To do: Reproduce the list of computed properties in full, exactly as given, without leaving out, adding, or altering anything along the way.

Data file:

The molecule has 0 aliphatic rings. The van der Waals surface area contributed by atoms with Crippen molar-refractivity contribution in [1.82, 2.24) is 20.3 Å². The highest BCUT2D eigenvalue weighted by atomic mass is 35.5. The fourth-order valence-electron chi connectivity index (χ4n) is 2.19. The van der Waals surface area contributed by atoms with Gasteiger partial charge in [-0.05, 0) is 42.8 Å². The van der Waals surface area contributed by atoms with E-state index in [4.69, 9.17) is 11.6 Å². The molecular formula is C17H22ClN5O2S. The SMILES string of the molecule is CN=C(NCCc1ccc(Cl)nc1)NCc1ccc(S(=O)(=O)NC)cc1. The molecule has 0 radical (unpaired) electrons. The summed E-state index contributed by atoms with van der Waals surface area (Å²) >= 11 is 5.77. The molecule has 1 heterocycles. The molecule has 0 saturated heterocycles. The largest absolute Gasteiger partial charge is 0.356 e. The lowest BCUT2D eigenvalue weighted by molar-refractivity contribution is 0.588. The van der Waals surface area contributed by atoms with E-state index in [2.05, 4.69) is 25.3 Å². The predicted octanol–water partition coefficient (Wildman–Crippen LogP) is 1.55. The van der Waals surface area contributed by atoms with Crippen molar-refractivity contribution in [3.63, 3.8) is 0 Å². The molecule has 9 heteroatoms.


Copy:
The molecule has 0 aliphatic rings. The van der Waals surface area contributed by atoms with Crippen molar-refractivity contribution in [1.82, 2.24) is 20.3 Å². The highest BCUT2D eigenvalue weighted by atomic mass is 35.5. The fourth-order valence-electron chi connectivity index (χ4n) is 2.19. The van der Waals surface area contributed by atoms with Gasteiger partial charge in [-0.05, 0) is 42.8 Å². The van der Waals surface area contributed by atoms with E-state index in [4.69, 9.17) is 11.6 Å². The molecular formula is C17H22ClN5O2S. The SMILES string of the molecule is CN=C(NCCc1ccc(Cl)nc1)NCc1ccc(S(=O)(=O)NC)cc1. The molecule has 0 radical (unpaired) electrons. The summed E-state index contributed by atoms with van der Waals surface area (Å²) >= 11 is 5.77. The molecule has 1 heterocycles. The molecule has 0 saturated heterocycles. The largest absolute Gasteiger partial charge is 0.356 e. The lowest BCUT2D eigenvalue weighted by molar-refractivity contribution is 0.588. The van der Waals surface area contributed by atoms with E-state index in [2.05, 4.69) is 25.3 Å². The predicted octanol–water partition coefficient (Wildman–Crippen LogP) is 1.55. The van der Waals surface area contributed by atoms with Crippen molar-refractivity contribution in [3.63, 3.8) is 0 Å². The molecule has 9 heteroatoms.